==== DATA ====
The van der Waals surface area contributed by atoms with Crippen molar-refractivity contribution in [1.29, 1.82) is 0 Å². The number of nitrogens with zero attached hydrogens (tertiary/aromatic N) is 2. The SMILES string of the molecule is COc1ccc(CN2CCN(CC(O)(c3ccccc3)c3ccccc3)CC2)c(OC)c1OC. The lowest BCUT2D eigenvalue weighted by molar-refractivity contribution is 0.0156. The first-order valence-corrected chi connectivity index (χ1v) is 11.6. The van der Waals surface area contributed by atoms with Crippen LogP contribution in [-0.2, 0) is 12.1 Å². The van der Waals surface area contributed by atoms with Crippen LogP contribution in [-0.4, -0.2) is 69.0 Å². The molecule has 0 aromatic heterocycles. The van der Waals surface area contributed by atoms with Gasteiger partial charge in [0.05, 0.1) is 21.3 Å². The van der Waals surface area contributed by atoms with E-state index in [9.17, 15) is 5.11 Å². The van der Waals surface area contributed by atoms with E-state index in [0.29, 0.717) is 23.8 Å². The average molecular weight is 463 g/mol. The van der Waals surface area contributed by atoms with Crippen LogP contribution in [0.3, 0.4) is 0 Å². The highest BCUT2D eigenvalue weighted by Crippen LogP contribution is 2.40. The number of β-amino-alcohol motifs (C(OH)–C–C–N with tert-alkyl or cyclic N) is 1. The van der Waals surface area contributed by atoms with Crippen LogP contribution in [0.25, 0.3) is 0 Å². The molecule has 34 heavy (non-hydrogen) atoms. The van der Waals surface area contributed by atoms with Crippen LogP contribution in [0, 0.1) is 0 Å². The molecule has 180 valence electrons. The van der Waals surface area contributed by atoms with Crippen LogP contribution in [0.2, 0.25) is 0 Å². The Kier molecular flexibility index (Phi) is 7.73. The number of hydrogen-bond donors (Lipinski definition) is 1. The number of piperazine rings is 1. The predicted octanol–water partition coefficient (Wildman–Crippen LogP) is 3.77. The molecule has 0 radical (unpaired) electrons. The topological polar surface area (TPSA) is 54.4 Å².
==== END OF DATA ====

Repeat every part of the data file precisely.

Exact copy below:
The van der Waals surface area contributed by atoms with Crippen molar-refractivity contribution in [1.29, 1.82) is 0 Å². The number of nitrogens with zero attached hydrogens (tertiary/aromatic N) is 2. The SMILES string of the molecule is COc1ccc(CN2CCN(CC(O)(c3ccccc3)c3ccccc3)CC2)c(OC)c1OC. The lowest BCUT2D eigenvalue weighted by molar-refractivity contribution is 0.0156. The first-order valence-corrected chi connectivity index (χ1v) is 11.6. The van der Waals surface area contributed by atoms with Crippen LogP contribution in [-0.2, 0) is 12.1 Å². The van der Waals surface area contributed by atoms with Crippen LogP contribution in [-0.4, -0.2) is 69.0 Å². The molecule has 0 aromatic heterocycles. The van der Waals surface area contributed by atoms with Gasteiger partial charge in [0.05, 0.1) is 21.3 Å². The van der Waals surface area contributed by atoms with E-state index in [9.17, 15) is 5.11 Å². The van der Waals surface area contributed by atoms with E-state index in [0.29, 0.717) is 23.8 Å². The average molecular weight is 463 g/mol. The van der Waals surface area contributed by atoms with Crippen LogP contribution in [0.3, 0.4) is 0 Å². The highest BCUT2D eigenvalue weighted by Crippen LogP contribution is 2.40. The number of β-amino-alcohol motifs (C(OH)–C–C–N with tert-alkyl or cyclic N) is 1. The van der Waals surface area contributed by atoms with Crippen LogP contribution in [0.25, 0.3) is 0 Å². The molecule has 34 heavy (non-hydrogen) atoms. The van der Waals surface area contributed by atoms with Crippen LogP contribution in [0, 0.1) is 0 Å². The molecule has 180 valence electrons. The van der Waals surface area contributed by atoms with Crippen LogP contribution in [0.2, 0.25) is 0 Å². The Kier molecular flexibility index (Phi) is 7.73. The number of hydrogen-bond donors (Lipinski definition) is 1. The number of piperazine rings is 1. The predicted octanol–water partition coefficient (Wildman–Crippen LogP) is 3.77. The molecule has 0 radical (unpaired) electrons. The topological polar surface area (TPSA) is 54.4 Å².